MONTPELIER — With the Legislature adjourned, the focus of Vermont politics now shifts to the election in November and the potential races ahead.
Several people are weighing a run to unseat Democratic Gov. Peter Shumlin. These include Bruce Lisman, former chairman of the JP Morgan Chase Global Equity Division and founder of Campaign for Vermont; Randy Brock, a former state auditor and state senator; and Scott Milne, president of Milne Travel in Rutland.
One lawmaker, Rep. Heidi Scheuermann, R-Stowe, said Tuesday in an emailed statement that she has decided against a bid of her own. She began exploring the idea nearly two months ago.
“After a great deal of thought and consideration over the last two months, I have decided that I will not run for Vermont governor this year,” she said. “Given the incredible support and encouragement I have received from Vermonters all over the state, this decision was a very difficult one, but it is simply not the right time for me.”
In a telephone interview, Scheuermann said she did not think she had enough time to prepare and build the type of campaign she wanted. She will consider running in the future.
“It mainly came down to timing. I wish I had started this exploration earlier,” she said. “I think if I had some more time, I would have been able to put together the effort that I think is needed and I wanted in order to take on this challenge.”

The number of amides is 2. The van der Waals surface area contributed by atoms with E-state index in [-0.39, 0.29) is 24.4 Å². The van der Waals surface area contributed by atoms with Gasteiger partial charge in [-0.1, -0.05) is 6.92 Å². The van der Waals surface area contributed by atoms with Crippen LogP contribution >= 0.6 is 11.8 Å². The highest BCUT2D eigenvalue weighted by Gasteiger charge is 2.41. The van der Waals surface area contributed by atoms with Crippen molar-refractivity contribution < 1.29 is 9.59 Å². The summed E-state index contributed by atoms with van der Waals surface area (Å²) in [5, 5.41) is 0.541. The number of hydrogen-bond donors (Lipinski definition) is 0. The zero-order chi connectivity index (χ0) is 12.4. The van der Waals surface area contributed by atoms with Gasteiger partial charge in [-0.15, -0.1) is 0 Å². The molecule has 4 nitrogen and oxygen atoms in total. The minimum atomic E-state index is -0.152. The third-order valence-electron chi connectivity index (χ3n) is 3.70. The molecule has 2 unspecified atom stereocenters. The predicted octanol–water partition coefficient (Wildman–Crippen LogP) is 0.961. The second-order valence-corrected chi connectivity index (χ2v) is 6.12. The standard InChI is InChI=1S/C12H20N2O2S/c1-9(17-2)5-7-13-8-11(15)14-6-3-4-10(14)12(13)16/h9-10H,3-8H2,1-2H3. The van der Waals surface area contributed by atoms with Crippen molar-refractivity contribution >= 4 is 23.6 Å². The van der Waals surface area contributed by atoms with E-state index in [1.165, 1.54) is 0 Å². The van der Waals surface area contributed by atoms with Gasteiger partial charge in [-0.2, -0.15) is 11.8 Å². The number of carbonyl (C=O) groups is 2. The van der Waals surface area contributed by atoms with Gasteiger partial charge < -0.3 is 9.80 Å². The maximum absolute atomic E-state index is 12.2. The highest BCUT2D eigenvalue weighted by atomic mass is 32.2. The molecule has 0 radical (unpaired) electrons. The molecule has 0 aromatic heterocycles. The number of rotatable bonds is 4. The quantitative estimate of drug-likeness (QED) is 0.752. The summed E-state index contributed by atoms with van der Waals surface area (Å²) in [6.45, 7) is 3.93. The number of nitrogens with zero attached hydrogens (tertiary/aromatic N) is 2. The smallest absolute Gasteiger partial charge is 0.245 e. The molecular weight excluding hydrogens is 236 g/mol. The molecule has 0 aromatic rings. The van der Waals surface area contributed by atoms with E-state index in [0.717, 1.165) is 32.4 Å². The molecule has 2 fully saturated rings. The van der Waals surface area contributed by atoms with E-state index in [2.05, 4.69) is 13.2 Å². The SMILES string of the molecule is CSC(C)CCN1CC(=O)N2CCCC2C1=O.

She added, “I got a huge amount of support from Vermonters, which was really encouraging and really kept me in it as long as it did.”
Still, Scheuermann, who intends to seek a fifth term in the House, said her experience over the last two months has reinforced her belief that Shumlin can be ousted.
“The governor is not just vulnerable but, in fact, beatable,” she said. “Vermonters generally are looking for something different and looking for leadership that focuses on the priorities that they have.”
David Sunderland, chairman of the Vermont Republican Party, said Tuesday he had hoped Scheuermann would challenge Shumlin.
“I think she would have been a strong candidate, and I think she would have brought a lot of energy and new ideas,” said the former Rutland alderman. “So, I’m certainly disappointed but very understanding given the commitment that it takes.”
Milne has told several media outlets that he is giving thought to jumping into the campaign. The news was first reported by WCAX on Monday. Milne’s father is the clerk of the Vermont House. His mother is a former Republican House member who voted in favor of civil unions.
Sunderland said he has “had a couple of conversations” with Milne and the party wants him to continue his deliberation.
“I think he would be a good and healthy addition to the race,” Sunderland said.
Scheuermann said she is not endorsing any of the potential candidates.
“I’m not in any position to say that at this point,” she said. “I was encouraged yesterday that Scott Milne is now considering it. I’ve met him a couple of times. I don’t know him well, but I certainly think he’d be a strong candidate.”
Brock, a former Republican statewide office holder, “would bring a lot of experience and administrative experience” to the race, according to Sunderland.